At Honer & Associates, we have over 30 years’ experience in effectively managing the interview process.  If you have any additional questions about interviewing proven IT professionals, please contact us at your convenience.

Job Descriptions – It is all about the Requirements

June 14th, 2013

No IT organization would ever tackle a major initiative without a complete requirement and a plan of attack, including realistic expectations.

When looking to hire top talent, job descriptions are the closest thing to a requirement, and if done correctly, they can serve as the requirement.  Fundamental Job Descriptions are static, built around skills and experiences the candidate must possess, never discussing what they will do. If we started a Job Description discussing positional responsibilities and followed with what needs to be accomplished over the initial timeframe (say first year), we can back into the competencies, track record, and experiences the candidate must possess to get the job done.

Traditionally, open positions have been created based on trigger events– a new product rollout, an employee quit or retires, or departmental growth.  When this happens, a job description is pulled together quickly and inaccurately or an old one dusted off the shelf.

Top-tier candidates, on the other hand, are interested in what they get to do and the potential they will have in the role and with the company.  They want to know about the future, not what they skills they have to have.

The current candidate pool of talent wants to know about growth prospects, their value in the company, career opportunities, company culture, and even something that explains why these open jobs are important to the company’s future. They want to know about the work that needs to get done.

Static, traditional job descriptions do not describe the work that needs to get done.  Because of this, traditional, standard job descriptions exclude high-potential candidates, the quick studies that learn new skills.  With a simple listing of skills and educational requirements, the top passive candidates aren’t the targets, they are either excluded in the screening process (lack of skills, etc) or they aren’t being provided the information necessary to get excited about the opportunity.

When a job description’s requirement list focuses on skills, you will attract a person who is a match for all the skills, experiences, industry background and educational qualifications listed, but they still may not be able to deliver the needed results.  To determine success in a role, a job description needs to focus on requirements – in the form responsibilities, success criteria, 1st year expectations, and competencies necessary to do the job, and what they can learn. This information will attract top-tier candidates and interest them to the opportunity.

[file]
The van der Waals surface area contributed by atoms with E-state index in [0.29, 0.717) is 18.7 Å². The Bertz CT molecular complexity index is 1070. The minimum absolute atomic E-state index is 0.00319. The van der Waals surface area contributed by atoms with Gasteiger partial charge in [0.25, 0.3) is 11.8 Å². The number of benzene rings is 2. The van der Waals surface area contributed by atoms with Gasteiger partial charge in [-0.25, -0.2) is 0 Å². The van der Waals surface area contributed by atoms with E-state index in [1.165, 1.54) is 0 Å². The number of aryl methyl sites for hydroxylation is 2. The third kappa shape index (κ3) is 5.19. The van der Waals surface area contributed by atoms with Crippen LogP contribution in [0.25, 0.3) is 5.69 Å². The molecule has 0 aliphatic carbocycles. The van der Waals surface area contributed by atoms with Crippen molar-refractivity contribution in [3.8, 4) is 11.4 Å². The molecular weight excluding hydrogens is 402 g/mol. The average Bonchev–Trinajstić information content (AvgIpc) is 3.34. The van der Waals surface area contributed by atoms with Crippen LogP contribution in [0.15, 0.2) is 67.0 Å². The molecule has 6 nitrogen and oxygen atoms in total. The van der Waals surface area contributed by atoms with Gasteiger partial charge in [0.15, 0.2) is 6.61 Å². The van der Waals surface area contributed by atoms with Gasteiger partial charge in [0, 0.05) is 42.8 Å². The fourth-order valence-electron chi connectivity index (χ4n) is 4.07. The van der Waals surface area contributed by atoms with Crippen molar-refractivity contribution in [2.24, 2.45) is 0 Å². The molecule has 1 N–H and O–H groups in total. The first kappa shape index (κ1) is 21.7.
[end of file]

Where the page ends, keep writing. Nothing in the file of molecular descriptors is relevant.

Competencies are the next level above skills.  A candidate who lists a skill in Oracle Financials is simply stating that they have knowledge and can work in that application.  A high-performing candidate with competency in application management rises above the “skill level” and would be effective in any financial applications software environment.  And if the caliber of candidate is the focus, as well as, past performance, they will learn what they need to know to adapt and excel in the new environment.

The key to change is education and knowing what attracts the top performing, passive candidate. When writing a job description, knowing the requirements – the goals of the job is a necessity.  What are the challenges and hurdles?  What does success look like?  Top tier talent becomes interested in positions because of the work they will be doing and the potential it brings them, not because of the absolute and finite skills they possess and the fact that they get a small lift in compensation.   Providing a much more complete picture of the job will always attract more high-quality talent than a simple, static listing of skills.

At Honer & Associates, we know how to attract top talent to opportunities.  We have specialized in talent acquisition for over 30 years, having filled over 1,000 IT positions.  To discuss this topic or others, please contact us at your convenience.